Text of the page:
The Theoretical and Socio –Cultural Dimensions of Kpando Women’s Pottery

Eric Appau Asante, Kofi Adje, Nana Afia Opoku-Asare


Pottery plays a very important role in the indigenous culture of the various ethnic groups in Ghana. At Kpando in the Volta Region, the art of pottery making, the meaning and uses of the artefacts are enshrined in some deep philosophies that permeate the socio-cultural life of the people. However, the rich theoretical and cultural components of the art have not been fully documented, and are not well understood and appreciated. This knowledge gap has rendered this cultural landmark almost invisible in cultural anthropology and native art. This study therefore provides an intellectual review of indigenous pottery production at Kpando with the view to unearth their role in the social sustainability of the indigenous people. The paper takes a critical look at the ontology of the art, clay winning process, pottery production, their usage and associated taboos. The descriptive method of qualitative research was employed for the study. The findings of the study show that traditional pottery production in Kpando is principally women’s art and the artefacts have both theoretical and cultural undertones.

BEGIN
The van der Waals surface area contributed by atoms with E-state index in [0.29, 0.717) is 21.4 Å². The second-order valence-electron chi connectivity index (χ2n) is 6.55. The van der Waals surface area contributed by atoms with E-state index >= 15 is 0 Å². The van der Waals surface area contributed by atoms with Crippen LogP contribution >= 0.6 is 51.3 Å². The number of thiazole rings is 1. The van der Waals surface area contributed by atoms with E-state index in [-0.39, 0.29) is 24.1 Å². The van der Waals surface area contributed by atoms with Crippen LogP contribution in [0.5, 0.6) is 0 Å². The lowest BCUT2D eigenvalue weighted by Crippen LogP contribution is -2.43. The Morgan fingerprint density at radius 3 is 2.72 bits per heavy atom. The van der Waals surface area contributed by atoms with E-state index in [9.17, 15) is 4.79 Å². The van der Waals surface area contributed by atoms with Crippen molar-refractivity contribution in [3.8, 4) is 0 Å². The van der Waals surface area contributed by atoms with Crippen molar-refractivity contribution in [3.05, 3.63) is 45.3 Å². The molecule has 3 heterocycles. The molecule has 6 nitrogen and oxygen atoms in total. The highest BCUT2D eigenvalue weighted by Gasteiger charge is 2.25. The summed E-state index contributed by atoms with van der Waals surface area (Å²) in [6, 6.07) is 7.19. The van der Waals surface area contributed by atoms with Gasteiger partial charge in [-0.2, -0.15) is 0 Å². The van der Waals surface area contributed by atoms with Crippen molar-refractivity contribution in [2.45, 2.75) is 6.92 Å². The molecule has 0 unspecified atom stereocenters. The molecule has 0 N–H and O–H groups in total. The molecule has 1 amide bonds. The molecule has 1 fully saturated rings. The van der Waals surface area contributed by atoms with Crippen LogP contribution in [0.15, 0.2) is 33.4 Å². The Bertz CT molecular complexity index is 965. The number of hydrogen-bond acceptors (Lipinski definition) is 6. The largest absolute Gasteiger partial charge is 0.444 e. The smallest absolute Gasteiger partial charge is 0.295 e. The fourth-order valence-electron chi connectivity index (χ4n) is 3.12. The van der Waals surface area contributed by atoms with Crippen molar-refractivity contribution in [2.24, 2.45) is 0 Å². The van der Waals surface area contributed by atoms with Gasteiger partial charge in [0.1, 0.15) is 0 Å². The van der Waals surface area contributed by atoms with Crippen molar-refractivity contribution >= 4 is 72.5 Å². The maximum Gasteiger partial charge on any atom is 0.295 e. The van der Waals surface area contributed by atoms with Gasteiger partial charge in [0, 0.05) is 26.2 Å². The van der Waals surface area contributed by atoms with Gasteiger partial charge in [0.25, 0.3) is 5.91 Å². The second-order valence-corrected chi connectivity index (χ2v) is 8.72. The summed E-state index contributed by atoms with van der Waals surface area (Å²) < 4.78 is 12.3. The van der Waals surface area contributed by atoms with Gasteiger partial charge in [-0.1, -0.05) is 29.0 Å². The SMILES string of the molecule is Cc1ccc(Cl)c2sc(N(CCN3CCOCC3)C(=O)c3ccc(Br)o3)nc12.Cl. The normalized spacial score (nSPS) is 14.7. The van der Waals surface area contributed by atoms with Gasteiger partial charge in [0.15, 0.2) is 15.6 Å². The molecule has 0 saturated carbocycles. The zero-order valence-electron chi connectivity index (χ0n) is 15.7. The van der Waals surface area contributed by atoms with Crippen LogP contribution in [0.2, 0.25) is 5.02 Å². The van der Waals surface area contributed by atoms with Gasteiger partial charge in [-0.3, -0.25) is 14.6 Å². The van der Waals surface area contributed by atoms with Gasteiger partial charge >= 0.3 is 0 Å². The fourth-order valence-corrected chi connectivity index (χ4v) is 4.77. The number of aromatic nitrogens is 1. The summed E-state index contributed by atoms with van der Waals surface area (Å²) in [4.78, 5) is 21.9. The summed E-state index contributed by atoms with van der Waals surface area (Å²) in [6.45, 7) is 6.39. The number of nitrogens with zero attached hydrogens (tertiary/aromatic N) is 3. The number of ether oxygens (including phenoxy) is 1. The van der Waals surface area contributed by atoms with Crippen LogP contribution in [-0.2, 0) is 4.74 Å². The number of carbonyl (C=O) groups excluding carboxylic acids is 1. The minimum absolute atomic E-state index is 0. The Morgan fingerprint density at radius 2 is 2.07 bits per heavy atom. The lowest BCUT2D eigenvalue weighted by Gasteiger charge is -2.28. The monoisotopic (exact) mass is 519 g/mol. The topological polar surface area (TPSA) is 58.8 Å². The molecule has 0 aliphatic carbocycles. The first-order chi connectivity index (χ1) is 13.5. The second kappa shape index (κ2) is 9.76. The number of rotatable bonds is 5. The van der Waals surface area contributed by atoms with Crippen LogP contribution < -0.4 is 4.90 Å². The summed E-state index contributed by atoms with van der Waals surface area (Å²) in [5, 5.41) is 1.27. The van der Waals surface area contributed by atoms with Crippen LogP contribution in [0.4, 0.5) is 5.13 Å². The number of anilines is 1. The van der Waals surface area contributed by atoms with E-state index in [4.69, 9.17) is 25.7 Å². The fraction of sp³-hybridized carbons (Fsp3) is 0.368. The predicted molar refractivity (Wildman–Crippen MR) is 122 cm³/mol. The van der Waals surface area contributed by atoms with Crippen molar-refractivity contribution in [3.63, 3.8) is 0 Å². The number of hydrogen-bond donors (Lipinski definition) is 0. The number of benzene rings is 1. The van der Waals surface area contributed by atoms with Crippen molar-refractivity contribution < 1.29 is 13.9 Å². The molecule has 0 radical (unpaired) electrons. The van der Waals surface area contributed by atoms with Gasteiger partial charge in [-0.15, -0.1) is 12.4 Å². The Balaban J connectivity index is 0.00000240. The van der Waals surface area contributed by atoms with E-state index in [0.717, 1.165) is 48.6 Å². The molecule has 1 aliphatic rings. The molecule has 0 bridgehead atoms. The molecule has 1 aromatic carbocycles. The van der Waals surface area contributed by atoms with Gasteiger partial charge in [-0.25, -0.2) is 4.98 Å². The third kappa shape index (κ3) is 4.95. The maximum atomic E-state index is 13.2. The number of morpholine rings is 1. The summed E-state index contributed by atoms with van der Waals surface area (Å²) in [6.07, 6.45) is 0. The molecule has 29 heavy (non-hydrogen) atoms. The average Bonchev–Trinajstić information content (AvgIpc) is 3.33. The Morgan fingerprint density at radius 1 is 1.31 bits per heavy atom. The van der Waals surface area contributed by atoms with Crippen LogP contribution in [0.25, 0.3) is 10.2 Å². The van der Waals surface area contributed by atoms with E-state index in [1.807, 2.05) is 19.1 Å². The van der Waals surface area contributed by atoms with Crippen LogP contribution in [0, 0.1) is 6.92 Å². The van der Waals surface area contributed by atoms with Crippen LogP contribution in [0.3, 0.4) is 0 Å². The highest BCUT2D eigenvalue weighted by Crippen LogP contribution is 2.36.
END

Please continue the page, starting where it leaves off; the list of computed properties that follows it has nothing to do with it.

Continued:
Keywords: Pottery production, native art, theoretical undertone, Kpando women

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ISSN (Paper)2224-5766 ISSN (Online)2225-0484

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